Want to be more productive? Hire someone to be your “hands”

Written by Sol Orwell

Necessity is the mother of invention

Just under 2 weeks ago, I had shoulder surgery. My labrum was torn in two places, and they had had to drill 3 screws into my bone to properly re-attach it so it could heal.

Post-surgery, my right (dominant) arm was useless, tightly snug against my body in a sling. I was told to stay in that sling for 2 weeks, my primary form of exercise being “making a fist.”

So I was in a bit of a jam. I am not one to just lounge around. How was I supposed to do any work with one functioning arm? Even more annoying, I use one of those ergonomic keyboards, and pecking keys with one hand across those would drive even the calmest of people mad.

Not easy to type

And voice dictation was not an option either. With all the acronyms in my day-to-day emails, I spent almost as much type fixing errors as it would have taken me to just type then one-handed.

Getting Work Done

Parkinson’s Law: “work expands so as to fill the time available for its completion”.

It may be hyperbolic, but when Peter Gibbons says “I’d say in a given week I probably only do about fifteen minutes of real, actual, work” in Office Space, there is an underlying truth to it.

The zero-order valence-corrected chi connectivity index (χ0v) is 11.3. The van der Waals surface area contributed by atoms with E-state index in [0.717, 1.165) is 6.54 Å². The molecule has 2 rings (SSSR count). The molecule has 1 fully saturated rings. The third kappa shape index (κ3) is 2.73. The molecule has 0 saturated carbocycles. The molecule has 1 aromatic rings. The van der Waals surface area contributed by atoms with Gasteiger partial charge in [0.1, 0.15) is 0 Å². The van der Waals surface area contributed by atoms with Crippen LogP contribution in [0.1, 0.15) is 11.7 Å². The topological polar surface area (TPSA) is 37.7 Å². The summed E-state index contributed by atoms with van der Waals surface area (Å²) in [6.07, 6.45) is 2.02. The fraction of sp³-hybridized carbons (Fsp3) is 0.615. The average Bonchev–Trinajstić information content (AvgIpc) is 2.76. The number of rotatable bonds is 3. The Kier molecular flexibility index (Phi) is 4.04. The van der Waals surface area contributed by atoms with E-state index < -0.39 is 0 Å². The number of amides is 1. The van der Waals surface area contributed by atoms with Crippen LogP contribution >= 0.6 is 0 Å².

Working 40 hours is not the same as being productive for 40 hours.

And while I will get more into this in a future post, I personally am almost obsessive about chunking aside time to get deep work done. I was talking to a friend about being productive yesterday, and how I only do maybe a few hours of really good work a day (and I would warrant that is more than most people).

An Experiment in Productivity

So I decided that this would be the perfect time to do an experiment in productivity.

Inspired by my friend Maneesh, who had hired someone to slap him when he started on social media, I decided to hire someone to type on my behalf. She would basically be my hands – I’d tell her what to do and what to write.

The hypothesis to test was simple – would having an intermediary between me and my work increase productivity?

The logic was sound – by having to pay someone, I would have to be focused on the task at hand. The chances of me wasting time on Facebook or reddit would be nil as the typist would be just sitting around idly (on my dime!)

So I asked some friends, and no one had ever done this. I ended up just posting on Craigslist, and hiring a lady who had previously done receptionist work. I paid her $15.00/hr (the minimum wage in Ontario is $11.25/hr), as I wanted someone with experience (hiring a student would have been cheaper)

I normally work from ~9am to 2pm, and to keep things tight (plus I was on painkillers and would get exhausted easily), we did 3-4 hours a day, with a ~30m lunch break.

The setup was pretty easy. She sat at my desk (I have a standing desk with a tall chair), and I hovered off to the side, telling her what page to go to, what to click on, what to write.

Pretty simple and easy.